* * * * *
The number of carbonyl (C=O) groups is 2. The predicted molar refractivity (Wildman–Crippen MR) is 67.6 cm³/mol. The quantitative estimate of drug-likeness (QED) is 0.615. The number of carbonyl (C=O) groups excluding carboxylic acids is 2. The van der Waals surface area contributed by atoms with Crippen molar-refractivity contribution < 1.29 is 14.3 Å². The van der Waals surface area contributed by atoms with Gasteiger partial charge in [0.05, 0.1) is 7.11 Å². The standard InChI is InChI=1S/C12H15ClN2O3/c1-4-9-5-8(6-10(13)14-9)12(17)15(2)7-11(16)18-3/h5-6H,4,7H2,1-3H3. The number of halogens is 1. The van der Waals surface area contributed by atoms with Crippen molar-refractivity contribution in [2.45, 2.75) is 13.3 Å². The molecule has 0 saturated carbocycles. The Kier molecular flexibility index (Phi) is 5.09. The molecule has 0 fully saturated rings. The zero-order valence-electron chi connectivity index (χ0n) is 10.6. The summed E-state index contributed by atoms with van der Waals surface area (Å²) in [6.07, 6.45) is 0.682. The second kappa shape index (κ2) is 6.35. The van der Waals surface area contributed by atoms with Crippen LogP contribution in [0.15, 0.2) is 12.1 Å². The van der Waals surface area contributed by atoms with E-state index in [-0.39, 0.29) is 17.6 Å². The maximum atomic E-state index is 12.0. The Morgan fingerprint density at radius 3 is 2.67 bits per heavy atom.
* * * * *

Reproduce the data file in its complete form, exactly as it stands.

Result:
The number of carbonyl (C=O) groups is 2. The predicted molar refractivity (Wildman–Crippen MR) is 67.6 cm³/mol. The quantitative estimate of drug-likeness (QED) is 0.615. The number of carbonyl (C=O) groups excluding carboxylic acids is 2. The van der Waals surface area contributed by atoms with Crippen molar-refractivity contribution < 1.29 is 14.3 Å². The van der Waals surface area contributed by atoms with Gasteiger partial charge in [0.05, 0.1) is 7.11 Å². The standard InChI is InChI=1S/C12H15ClN2O3/c1-4-9-5-8(6-10(13)14-9)12(17)15(2)7-11(16)18-3/h5-6H,4,7H2,1-3H3. The number of halogens is 1. The van der Waals surface area contributed by atoms with Crippen molar-refractivity contribution in [2.45, 2.75) is 13.3 Å². The molecule has 0 saturated carbocycles. The Kier molecular flexibility index (Phi) is 5.09. The molecule has 0 fully saturated rings. The zero-order valence-electron chi connectivity index (χ0n) is 10.6. The summed E-state index contributed by atoms with van der Waals surface area (Å²) in [6.07, 6.45) is 0.682. The second kappa shape index (κ2) is 6.35. The van der Waals surface area contributed by atoms with Crippen LogP contribution in [0.15, 0.2) is 12.1 Å². The van der Waals surface area contributed by atoms with E-state index in [-0.39, 0.29) is 17.6 Å². The maximum atomic E-state index is 12.0. The Morgan fingerprint density at radius 3 is 2.67 bits per heavy atom.